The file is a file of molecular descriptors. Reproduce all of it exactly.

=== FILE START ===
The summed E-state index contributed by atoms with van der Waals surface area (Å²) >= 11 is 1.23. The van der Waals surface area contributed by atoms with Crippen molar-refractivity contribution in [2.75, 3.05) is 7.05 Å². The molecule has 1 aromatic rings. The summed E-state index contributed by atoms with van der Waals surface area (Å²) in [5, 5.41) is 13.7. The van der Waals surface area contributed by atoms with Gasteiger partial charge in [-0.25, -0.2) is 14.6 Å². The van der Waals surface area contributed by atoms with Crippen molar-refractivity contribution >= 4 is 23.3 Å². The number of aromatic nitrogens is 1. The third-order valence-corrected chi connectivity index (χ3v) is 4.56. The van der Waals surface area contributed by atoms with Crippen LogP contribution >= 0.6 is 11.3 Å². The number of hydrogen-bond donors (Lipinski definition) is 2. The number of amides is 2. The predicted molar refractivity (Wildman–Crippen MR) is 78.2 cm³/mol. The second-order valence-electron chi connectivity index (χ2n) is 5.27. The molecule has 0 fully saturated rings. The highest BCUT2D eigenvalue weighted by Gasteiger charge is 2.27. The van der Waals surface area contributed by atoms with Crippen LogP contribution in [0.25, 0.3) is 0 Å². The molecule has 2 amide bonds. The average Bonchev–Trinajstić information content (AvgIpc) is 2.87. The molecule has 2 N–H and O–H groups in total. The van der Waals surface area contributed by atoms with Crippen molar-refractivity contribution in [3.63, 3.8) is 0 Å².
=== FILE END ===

The summed E-state index contributed by atoms with van der Waals surface area (Å²) >= 11 is 1.23. The van der Waals surface area contributed by atoms with Crippen molar-refractivity contribution in [2.75, 3.05) is 7.05 Å². The molecule has 1 aromatic rings. The summed E-state index contributed by atoms with van der Waals surface area (Å²) in [5, 5.41) is 13.7. The van der Waals surface area contributed by atoms with Gasteiger partial charge in [-0.25, -0.2) is 14.6 Å². The van der Waals surface area contributed by atoms with Crippen molar-refractivity contribution >= 4 is 23.3 Å². The number of aromatic nitrogens is 1. The third-order valence-corrected chi connectivity index (χ3v) is 4.56. The van der Waals surface area contributed by atoms with Crippen LogP contribution >= 0.6 is 11.3 Å². The number of hydrogen-bond donors (Lipinski definition) is 2. The number of amides is 2. The predicted molar refractivity (Wildman–Crippen MR) is 78.2 cm³/mol. The second-order valence-electron chi connectivity index (χ2n) is 5.27. The molecule has 0 fully saturated rings. The highest BCUT2D eigenvalue weighted by Gasteiger charge is 2.27. The van der Waals surface area contributed by atoms with Crippen LogP contribution in [0.25, 0.3) is 0 Å². The molecule has 2 amide bonds. The average Bonchev–Trinajstić information content (AvgIpc) is 2.87. The molecule has 2 N–H and O–H groups in total. The van der Waals surface area contributed by atoms with Crippen molar-refractivity contribution in [3.63, 3.8) is 0 Å².